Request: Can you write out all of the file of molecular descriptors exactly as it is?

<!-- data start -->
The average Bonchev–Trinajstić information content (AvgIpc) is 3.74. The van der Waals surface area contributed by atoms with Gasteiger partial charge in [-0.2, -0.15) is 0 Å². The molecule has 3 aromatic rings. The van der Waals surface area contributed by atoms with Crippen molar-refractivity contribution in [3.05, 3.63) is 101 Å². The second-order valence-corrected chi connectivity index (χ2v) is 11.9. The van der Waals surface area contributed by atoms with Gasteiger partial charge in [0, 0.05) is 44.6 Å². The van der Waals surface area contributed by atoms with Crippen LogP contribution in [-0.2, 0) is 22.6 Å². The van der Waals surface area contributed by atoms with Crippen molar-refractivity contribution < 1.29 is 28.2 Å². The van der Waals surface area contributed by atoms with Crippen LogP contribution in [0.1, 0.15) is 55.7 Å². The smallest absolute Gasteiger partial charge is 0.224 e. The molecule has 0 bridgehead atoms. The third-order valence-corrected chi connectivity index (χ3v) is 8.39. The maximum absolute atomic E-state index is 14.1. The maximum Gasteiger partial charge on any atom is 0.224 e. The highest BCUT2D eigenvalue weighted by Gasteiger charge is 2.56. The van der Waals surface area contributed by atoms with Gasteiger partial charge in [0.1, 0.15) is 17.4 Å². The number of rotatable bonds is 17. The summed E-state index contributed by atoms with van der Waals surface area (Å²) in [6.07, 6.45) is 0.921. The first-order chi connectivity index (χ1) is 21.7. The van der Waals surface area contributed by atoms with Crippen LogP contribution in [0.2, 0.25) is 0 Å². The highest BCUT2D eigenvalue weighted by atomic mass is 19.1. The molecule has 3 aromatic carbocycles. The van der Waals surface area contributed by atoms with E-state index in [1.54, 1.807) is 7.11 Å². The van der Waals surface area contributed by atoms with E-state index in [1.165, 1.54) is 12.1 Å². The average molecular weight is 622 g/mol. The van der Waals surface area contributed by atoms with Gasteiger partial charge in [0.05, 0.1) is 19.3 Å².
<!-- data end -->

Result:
The average Bonchev–Trinajstić information content (AvgIpc) is 3.74. The van der Waals surface area contributed by atoms with Gasteiger partial charge in [-0.2, -0.15) is 0 Å². The molecule has 3 aromatic rings. The van der Waals surface area contributed by atoms with Crippen molar-refractivity contribution in [3.05, 3.63) is 101 Å². The second-order valence-corrected chi connectivity index (χ2v) is 11.9. The van der Waals surface area contributed by atoms with Gasteiger partial charge in [0, 0.05) is 44.6 Å². The van der Waals surface area contributed by atoms with Crippen LogP contribution in [-0.2, 0) is 22.6 Å². The van der Waals surface area contributed by atoms with Crippen molar-refractivity contribution < 1.29 is 28.2 Å². The van der Waals surface area contributed by atoms with Crippen LogP contribution in [0.1, 0.15) is 55.7 Å². The smallest absolute Gasteiger partial charge is 0.224 e. The molecule has 0 bridgehead atoms. The third-order valence-corrected chi connectivity index (χ3v) is 8.39. The maximum absolute atomic E-state index is 14.1. The maximum Gasteiger partial charge on any atom is 0.224 e. The highest BCUT2D eigenvalue weighted by Gasteiger charge is 2.56. The van der Waals surface area contributed by atoms with Gasteiger partial charge in [0.1, 0.15) is 17.4 Å². The number of rotatable bonds is 17. The summed E-state index contributed by atoms with van der Waals surface area (Å²) in [6.07, 6.45) is 0.921. The first-order chi connectivity index (χ1) is 21.7. The van der Waals surface area contributed by atoms with Crippen LogP contribution in [0.2, 0.25) is 0 Å². The highest BCUT2D eigenvalue weighted by atomic mass is 19.1. The molecule has 3 aromatic carbocycles. The van der Waals surface area contributed by atoms with E-state index in [1.54, 1.807) is 7.11 Å². The van der Waals surface area contributed by atoms with E-state index in [1.165, 1.54) is 12.1 Å². The average molecular weight is 622 g/mol. The van der Waals surface area contributed by atoms with Gasteiger partial charge in [0.05, 0.1) is 19.3 Å².